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Douglas A Gibson Centre for Inflammation Research, University of Edinburgh, Edinburgh, UK

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Frances Collins Centre for Inflammation Research, University of Edinburgh, Edinburgh, UK

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Bianca De Leo Centre for Inflammation Research, University of Edinburgh, Edinburgh, UK
MRC Centre for Reproductive Health, Queen’s Medical Research Institute, University of Edinburgh, Edinburgh, UK

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Andrew W Horne MRC Centre for Reproductive Health, Queen’s Medical Research Institute, University of Edinburgh, Edinburgh, UK

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Philippa T K Saunders Centre for Inflammation Research, University of Edinburgh, Edinburgh, UK

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Endometriosis is a chronic neuroinflammatory pain condition affecting ~180 million women worldwide. Surgical removal or hormonal suppression of endometriosis lesions only relieves pain symptoms in some women and symptomatic relapse following treatment is common. Identifying factors that contribute to pain is key to developing new therapies. We collected peritoneal fluid samples and clinical data from a cohort of women receiving diagnostic laparoscopy for suspected endometriosis (n = 52). Peritoneal fluid immune cells were analysed by flow cytometry and data compared with pain scores determined using the pain domain of the Endometriosis Health Profile Questionnaire (EHP-30) in order to investigate the association between peritoneal immune cells and pain symptoms. Pain scores were not different between women with or without endometriosis, nor did they differ according to disease stage; consistent with a poor association between disease presentation and pain symptoms. However, linear regression and correlation analysis demonstrated that peritoneal macrophage abundance correlated with the severity of pelvic pain. CD14high peritoneal macrophages negatively correlated with pain scores whereas CD14low peritoneal macrophages were positively correlated, independent of diagnostic outcome at laparoscopy. Stratification by pain subtype, rather than endometriosis diagnosis, resulted in the most robust correlation between pain and macrophage adundance. Pain score strongly correlated with CD14high (P = 0.007) and CD14low (P = 0.008) macrophages in patients with non-menstrual pain and also in patients who reported dysmennorhea (CD14high P = 0.021, CD14low P = 0.019) or dysparunia (CD14high P = 0.027, CD14low P = 0.031). These results provide new insight into the association between peritoneal macrophages and pelvic pain which may aid the identification of future therapeutic targets.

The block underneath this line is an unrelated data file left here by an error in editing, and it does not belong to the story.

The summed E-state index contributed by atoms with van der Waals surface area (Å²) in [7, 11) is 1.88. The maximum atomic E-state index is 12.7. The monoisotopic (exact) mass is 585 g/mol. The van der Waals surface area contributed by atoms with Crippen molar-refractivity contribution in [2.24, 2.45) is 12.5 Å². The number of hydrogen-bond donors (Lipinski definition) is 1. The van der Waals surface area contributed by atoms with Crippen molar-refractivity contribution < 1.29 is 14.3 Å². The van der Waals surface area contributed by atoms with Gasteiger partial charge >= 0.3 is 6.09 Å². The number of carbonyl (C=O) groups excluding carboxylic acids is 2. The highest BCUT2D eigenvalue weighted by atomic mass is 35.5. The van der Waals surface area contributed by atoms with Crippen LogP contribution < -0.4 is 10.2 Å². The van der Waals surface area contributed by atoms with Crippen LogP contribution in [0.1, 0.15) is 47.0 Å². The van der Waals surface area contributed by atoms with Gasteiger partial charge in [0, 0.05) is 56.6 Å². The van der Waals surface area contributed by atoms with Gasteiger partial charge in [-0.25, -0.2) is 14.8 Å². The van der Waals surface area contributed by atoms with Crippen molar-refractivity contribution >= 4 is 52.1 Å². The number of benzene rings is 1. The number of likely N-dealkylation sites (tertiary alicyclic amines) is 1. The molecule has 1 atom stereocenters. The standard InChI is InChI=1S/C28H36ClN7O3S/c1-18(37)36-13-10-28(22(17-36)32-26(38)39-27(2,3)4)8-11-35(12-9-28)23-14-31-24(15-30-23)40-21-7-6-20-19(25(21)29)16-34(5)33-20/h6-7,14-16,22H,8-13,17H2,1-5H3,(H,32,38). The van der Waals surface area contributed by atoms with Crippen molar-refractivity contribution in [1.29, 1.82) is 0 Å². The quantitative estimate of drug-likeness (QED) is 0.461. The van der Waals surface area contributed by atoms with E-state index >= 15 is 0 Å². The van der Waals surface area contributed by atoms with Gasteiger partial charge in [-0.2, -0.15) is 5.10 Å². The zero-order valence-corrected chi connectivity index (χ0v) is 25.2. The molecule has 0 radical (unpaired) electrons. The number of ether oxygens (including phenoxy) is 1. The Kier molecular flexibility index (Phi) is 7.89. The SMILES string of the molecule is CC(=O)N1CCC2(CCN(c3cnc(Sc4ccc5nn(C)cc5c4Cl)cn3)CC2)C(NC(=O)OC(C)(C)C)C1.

Lay summary

Endometriosis is a common condition where cells similar to those that line the womb are found elsewhere in the body. It is associated with inflammation and pain in the pelvis and affects ~180 million women worldwide. Current treatments are not effective for all patients and we, therefore, need to understand what causes pain in order to develop new treatments. We investigated the types of immune cells present within the pelvis of women undergoing investigation for suspected endometriosis. Disease diagnosis and stage (I–IV) was recorded along with pain score determined by questionnaire. We characterised the immune cells present and compared them to disease stage and pain score. We found that pelvic pain was linked to the abundance of immune cells but, surprisingly, not to disease stage. These findings suggest that immune cells are closely associated with pain severity in endometriosis and may be good targets for future endometriosis treatments.

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